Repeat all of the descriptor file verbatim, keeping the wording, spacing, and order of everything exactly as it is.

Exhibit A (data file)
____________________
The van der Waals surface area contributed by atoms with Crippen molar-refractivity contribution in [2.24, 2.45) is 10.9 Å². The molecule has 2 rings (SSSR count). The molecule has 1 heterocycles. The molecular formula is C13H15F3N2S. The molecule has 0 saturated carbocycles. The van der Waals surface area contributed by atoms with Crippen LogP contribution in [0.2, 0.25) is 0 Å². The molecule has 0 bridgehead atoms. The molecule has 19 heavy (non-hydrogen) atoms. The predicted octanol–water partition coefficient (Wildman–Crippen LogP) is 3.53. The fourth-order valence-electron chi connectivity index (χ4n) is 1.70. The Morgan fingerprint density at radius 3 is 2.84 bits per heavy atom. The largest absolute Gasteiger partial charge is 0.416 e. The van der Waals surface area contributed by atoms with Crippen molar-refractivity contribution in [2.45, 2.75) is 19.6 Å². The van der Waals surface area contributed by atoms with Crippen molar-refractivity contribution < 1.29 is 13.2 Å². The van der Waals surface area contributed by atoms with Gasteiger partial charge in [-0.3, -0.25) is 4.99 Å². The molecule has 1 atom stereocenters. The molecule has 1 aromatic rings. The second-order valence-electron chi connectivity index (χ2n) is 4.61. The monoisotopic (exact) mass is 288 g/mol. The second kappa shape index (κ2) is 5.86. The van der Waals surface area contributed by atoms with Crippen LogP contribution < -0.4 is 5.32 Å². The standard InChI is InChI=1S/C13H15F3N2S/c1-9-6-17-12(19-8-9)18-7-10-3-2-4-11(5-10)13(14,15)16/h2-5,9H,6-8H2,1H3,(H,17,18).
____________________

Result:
The van der Waals surface area contributed by atoms with Crippen molar-refractivity contribution in [2.24, 2.45) is 10.9 Å². The molecule has 2 rings (SSSR count). The molecule has 1 heterocycles. The molecular formula is C13H15F3N2S. The molecule has 0 saturated carbocycles. The van der Waals surface area contributed by atoms with Crippen LogP contribution in [0.2, 0.25) is 0 Å². The molecule has 0 bridgehead atoms. The molecule has 19 heavy (non-hydrogen) atoms. The predicted octanol–water partition coefficient (Wildman–Crippen LogP) is 3.53. The fourth-order valence-electron chi connectivity index (χ4n) is 1.70. The Morgan fingerprint density at radius 3 is 2.84 bits per heavy atom. The largest absolute Gasteiger partial charge is 0.416 e. The van der Waals surface area contributed by atoms with Crippen molar-refractivity contribution in [2.45, 2.75) is 19.6 Å². The van der Waals surface area contributed by atoms with Crippen molar-refractivity contribution < 1.29 is 13.2 Å². The van der Waals surface area contributed by atoms with Gasteiger partial charge in [-0.3, -0.25) is 4.99 Å². The molecule has 1 atom stereocenters. The molecule has 1 aromatic rings. The second-order valence-electron chi connectivity index (χ2n) is 4.61. The monoisotopic (exact) mass is 288 g/mol. The second kappa shape index (κ2) is 5.86. The van der Waals surface area contributed by atoms with Crippen LogP contribution < -0.4 is 5.32 Å². The standard InChI is InChI=1S/C13H15F3N2S/c1-9-6-17-12(19-8-9)18-7-10-3-2-4-11(5-10)13(14,15)16/h2-5,9H,6-8H2,1H3,(H,17,18).